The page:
Traditional pickle-makers often take advantage of these changes, for example by selling "half sours" which taste like something between a fresh cucumber and a pickle and have only been partially fermented. "Half sours" and other pickles that have not completed fermentation before refrigeration have a much shorter shelf-life (usually a few weeks), because the lack of full acidity in the liquid and remaining sugars and other nutrients in the cucumbers may still allow other things to grow and for spoilage to occur.

Even after a longer fermentation, expect pickles to gradually get more sour and to soften in texture as the months go by. However, with adequate salt content and full fermentation, and as long as you are not contaminating the storage container, there's no reason to expect they will actually "go bad" at refrigerator temperatures for at least a few months and potentially much longer.

Traditionally, long-storage pickled cucumbers were fermented in (and subsequently stored in) a cool place, like a root cellar or other underground compartment, which probably stayed around 50-55 degrees Fahrenheit most of the year. At these cooler temperatures, pickles usually needed to ferment for at least a month and sometimes a few months before achieving full flavor. Since the root cellar temperatures were often above refrigerator temperatures, they would then continue to get even more sour and gradually begin to break down as the months went by. However, the purpose of storage was to have cucumbers available throughout the year, so last year's batch would be used up and then be replaced by the new harvest.

Today, most people tend to ferment homemade pickles faster (often at room temperature) and often with less salt than the season-long ferments of the past would use. This produces pickles more quickly, sometimes in as little as a week or so, with pickles that are not as extreme in their sourness and saltiness as the long-storage pickling of the past. The flavor profile can also be somewhat different, due to greater activity of some microorganisms at room temperature. Depending on the recipe, they are often not as stable and should probably be consumed within a few weeks or months. (For example, Alton Brown's relatively fast pickle recipe recommends storing the pickles no longer than two months in the refrigerator.)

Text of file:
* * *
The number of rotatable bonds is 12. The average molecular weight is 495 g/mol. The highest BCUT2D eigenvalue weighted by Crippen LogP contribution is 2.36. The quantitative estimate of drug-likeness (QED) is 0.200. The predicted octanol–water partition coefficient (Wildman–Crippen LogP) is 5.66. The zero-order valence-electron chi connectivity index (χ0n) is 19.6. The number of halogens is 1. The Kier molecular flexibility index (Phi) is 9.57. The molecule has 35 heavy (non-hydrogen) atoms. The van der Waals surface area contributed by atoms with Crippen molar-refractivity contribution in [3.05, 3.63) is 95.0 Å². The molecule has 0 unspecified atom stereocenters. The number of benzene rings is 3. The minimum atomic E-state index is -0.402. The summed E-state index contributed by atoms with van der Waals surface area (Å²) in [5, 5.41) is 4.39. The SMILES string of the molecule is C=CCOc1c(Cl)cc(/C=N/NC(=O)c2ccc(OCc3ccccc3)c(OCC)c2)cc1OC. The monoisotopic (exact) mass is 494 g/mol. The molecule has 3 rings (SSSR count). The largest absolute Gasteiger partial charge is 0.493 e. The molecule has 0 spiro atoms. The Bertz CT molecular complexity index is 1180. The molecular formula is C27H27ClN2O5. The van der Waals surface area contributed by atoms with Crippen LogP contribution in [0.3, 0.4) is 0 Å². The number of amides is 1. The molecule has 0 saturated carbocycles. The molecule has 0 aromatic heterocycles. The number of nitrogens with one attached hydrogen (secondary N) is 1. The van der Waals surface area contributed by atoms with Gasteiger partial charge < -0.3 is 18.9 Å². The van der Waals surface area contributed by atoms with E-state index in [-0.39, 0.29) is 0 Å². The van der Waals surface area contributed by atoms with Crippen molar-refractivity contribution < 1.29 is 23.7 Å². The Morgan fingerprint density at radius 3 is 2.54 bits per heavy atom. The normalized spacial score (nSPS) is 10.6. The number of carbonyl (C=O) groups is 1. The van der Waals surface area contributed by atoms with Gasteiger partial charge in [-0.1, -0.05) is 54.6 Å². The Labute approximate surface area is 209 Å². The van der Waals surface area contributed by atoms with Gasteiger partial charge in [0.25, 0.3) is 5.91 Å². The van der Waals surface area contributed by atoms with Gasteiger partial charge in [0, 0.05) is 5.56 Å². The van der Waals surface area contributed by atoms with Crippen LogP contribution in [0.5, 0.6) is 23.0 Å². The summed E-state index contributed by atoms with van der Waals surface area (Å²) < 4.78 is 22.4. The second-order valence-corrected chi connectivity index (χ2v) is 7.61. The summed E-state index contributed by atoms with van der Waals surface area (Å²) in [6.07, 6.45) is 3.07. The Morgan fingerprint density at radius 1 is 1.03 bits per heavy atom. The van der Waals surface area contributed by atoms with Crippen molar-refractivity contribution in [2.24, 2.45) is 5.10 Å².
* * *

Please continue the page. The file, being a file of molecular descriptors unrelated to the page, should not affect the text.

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    The more thinly sliced pickles should be eaten sooner -- just because they'll become complete mush after a while. (so when you find that jar of pickles hidding in the back of your pantry ... you'll be horribly disapointed, even if it doesn't kill you)
    – Joe
    Jun 10, 2014 at 16:44
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    @Joe - absolutely true. Most long-term pickle fermentations use whole cucumbers at least partly for this reason. Generally, if you want to do a long traditional (month or more) fermentation, but want jars containing slices or chips, it's better to ferment the pickles whole. Then slice them (and process for canning or add other spices as desired). Pre-sliced cucumbers generally ferment much more quickly and won't hold up as well for long storage.
    – Athanasius
    Jun 10, 2014 at 18:28

You can pretty much count on anything that's brined or in an acid lasting AT LEAST 3 months in the refrigerator. I imagine something that's heated and sealed lasting indefinitely on the shelf. But acid, salt, and sugar all have preservative effects, so anything packed in acid, salt, or sugar will last you a while.